- Elderberries also possess good amounts of Vitamins E and C in addition to many flavonoids, presumable making them good at sickness prevention as well.
- There seems to be some debate as to whether pregnant women should take elderberry syrup/tincture. So can you take elderberry tincture if pregnant? If you lean on the conservative side, it might be best to avoid this. Many pregnant or breastfeeding women cite this as no big deal, including Shoshanna, my long-time trusted source at Bulk Herb Store. The complication may arise in the strength of the dosage rather than the fruit itself IF it is an issue. Choose wisely and for yourself.
- There are some internet debates as to issues of elderberry extract (or tincture) further replicating one strain of flu, possibly causing it to worsen. it seems perhaps if you have an auto-immune disorder the elderberry tincture may cause the immune system into overdrive and while this is good when you are ill, it may not be good if you have a disorder. Let me know if you have a good source supporting or negating this.
- Do not eat raw elderberries if you are wary. They must be cooked or extracted or tummy aches may ensue. So I have heard. Some disagree with this but it is your call.
Personally, I find the notion of preparing one’s own health tonics (though UNSTANDARDIZED) a frugal and possibly more beneficial long-term than relying on medicine that is pushed by companies whose sole purpose is to make a profit, regardless of harm to humans. When suitable of course. When looking for studies, remember it is in the drug companies best interest to discredit herbal remedies as they are certainly bad for business. Care should be taken in administering natural remedies as if they are working, that means you can hurt oneself with careless use.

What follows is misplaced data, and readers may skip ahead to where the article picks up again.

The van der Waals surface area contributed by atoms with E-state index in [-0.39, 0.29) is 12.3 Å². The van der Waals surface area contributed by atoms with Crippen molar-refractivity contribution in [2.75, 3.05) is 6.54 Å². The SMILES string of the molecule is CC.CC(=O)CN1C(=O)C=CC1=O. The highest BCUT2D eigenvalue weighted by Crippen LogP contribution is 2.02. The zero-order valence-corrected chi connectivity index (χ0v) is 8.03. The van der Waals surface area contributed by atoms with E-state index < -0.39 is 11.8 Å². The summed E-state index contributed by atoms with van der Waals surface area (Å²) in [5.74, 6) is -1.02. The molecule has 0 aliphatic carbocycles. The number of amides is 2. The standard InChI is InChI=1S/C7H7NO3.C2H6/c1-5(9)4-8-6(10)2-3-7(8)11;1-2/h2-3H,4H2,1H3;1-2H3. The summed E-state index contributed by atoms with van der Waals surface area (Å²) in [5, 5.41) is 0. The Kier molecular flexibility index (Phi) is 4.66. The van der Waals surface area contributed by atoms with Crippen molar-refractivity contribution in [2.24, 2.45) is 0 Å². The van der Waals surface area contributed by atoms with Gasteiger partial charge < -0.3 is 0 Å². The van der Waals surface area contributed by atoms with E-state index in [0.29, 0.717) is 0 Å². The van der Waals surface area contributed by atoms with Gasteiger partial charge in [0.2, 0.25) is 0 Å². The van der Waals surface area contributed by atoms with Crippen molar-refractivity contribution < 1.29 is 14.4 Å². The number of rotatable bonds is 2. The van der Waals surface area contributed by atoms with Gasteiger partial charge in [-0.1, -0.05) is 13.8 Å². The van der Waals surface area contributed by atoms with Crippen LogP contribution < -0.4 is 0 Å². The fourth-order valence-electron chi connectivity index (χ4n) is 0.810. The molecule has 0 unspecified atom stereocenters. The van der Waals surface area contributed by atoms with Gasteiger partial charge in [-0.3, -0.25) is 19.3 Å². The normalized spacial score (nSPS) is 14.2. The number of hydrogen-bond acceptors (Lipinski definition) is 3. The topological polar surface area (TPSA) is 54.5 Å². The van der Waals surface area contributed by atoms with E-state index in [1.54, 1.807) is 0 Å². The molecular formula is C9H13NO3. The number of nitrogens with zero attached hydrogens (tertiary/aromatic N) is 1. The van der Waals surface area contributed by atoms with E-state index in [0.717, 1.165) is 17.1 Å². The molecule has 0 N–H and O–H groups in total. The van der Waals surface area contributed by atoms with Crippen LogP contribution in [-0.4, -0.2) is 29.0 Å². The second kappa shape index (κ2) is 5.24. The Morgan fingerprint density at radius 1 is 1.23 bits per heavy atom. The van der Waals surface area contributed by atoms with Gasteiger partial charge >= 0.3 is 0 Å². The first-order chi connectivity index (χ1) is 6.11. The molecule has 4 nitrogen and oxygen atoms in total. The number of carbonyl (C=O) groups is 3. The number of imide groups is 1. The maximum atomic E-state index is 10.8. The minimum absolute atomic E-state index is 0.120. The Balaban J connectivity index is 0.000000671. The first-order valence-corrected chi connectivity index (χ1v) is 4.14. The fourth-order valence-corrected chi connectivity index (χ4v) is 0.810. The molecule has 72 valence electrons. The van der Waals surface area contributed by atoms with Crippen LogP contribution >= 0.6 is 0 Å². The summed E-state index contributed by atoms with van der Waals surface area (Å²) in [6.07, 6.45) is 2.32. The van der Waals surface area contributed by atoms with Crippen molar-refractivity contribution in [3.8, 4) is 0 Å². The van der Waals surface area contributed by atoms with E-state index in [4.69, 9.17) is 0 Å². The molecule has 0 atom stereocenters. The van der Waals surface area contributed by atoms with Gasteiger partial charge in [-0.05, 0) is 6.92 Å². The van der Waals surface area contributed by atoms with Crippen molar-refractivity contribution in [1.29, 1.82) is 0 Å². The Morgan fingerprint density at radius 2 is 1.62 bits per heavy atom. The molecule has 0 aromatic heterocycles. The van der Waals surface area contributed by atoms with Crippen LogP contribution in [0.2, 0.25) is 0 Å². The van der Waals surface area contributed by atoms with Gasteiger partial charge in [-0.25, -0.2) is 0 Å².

What did I craft? Elderberry tincture at a fraction of the cost of Sambucol. When used fastidiously during flu season, I have reaped many benefits.
- a glass bottle
- a dark place
- a funnel
- a fine mesh strainer
- elderberries to fill the bottle halfway, fresh or dried
- clear alcohol such as vodka or grain alcohol
- Mash de-stemmed berries into the bottle.
- Pour alcohol over the berries.
- Place in a dark cabinet for two to three months.
- Strain into a bowl using a fine mesh strainer.
- Rebottle using funnel in small glass containers with a dropper.
- Administer as needed.
Children may benefit from this tincture at a reduced dose (7-10) drops or be given an elderberry syrup or extraction in glycerin. This is what most herbal sources I have read seem to say. I do not have children yet, however, so this remains to be untested. Personally, I would not recommend administering this to children under 2. In regards to administering the alcohol tincture to children….your call. It really is minute. The main reason for consideration here is that alcohol is a much better solvent than glycerin or sugar water so it is more likely going to have all the components in the berry and at a stronger concentration to nurture the immune system. Only you know your children best!!!